But we do have customers that are so leading edge that we don’t yet have products for them. We work with them on customer innovation engagements and on things that aren’t even products yet. In fact, on things that might not even become products because there might not be enough scale underneath [to support] them. We can even take it into production with those customers in a one-off way.
CIO.com: There’s been so much made of “The Cloud” and where SAP’s products and strategy fits into cloud computing. What’s your take?
Sikka: Overall our cloud strategy is in four parts.
The first building block of our cloud is to make sure our software is ready to be consumed by our customers. Today, we have hundreds of customers that use our software to deliver mission-critical cloud services to their customers, partners, employees and suppliers on far bigger scales than some of these SaaS companies.
For example, one of our large banking customers in Germany has 40 million customers and they’re running our software for transactional banking. There are days when they do 8 million transactions in one hour. These are mission-critical transactions; this is not like updating your pipeline status or contact address, or something like that. We work with our partners—like HP, IBM, VMware, Citrix—to make sure our software is ready to provide cloud-based economies to our customers and their business networks.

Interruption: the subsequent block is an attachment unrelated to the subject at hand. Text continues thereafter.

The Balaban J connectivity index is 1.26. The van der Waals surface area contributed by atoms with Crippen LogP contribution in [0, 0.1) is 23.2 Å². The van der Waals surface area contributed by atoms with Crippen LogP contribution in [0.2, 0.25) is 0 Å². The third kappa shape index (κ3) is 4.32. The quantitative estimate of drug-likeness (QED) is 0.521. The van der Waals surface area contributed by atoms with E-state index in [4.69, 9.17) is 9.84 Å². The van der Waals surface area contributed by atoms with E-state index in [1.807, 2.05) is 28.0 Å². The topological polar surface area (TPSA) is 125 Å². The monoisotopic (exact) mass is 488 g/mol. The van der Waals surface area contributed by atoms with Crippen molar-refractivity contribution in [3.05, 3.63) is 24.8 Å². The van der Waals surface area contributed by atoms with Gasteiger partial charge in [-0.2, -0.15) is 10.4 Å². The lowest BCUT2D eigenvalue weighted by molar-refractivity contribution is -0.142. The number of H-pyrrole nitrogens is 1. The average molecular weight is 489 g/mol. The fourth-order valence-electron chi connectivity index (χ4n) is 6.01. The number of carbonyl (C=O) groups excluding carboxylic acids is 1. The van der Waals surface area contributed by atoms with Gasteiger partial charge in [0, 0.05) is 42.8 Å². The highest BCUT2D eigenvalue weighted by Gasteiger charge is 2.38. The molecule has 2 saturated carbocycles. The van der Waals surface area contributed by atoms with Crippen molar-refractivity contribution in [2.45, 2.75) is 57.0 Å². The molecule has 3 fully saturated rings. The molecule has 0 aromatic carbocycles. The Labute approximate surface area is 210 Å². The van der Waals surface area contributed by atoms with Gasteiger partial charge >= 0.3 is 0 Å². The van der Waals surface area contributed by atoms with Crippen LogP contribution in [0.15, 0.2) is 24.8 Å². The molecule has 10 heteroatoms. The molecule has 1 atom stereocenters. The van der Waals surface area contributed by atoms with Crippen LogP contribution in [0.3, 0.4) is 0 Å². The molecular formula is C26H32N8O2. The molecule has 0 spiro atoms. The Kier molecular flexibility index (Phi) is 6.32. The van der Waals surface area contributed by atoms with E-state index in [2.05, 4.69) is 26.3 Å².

Secondly, we augment this cloud offering with new services that we can deliver ourselves in the cloud. These are narrow applications—like talent management, salesforce automation and pricing optimization. We will deliver or are already delivering these in the form of integrated and complementary services that we offer in the cloud, and those clouds are again powered by our partners and are operated by us.
The third piece is Business ByDesign, which is an entirely different category of software: an integrated suite for running an entire midmarket company, which is something nobody does. It is not like salesforce automation or talent management, or what Workday or NetSuite does, which is largely in application areas like HR and so forth.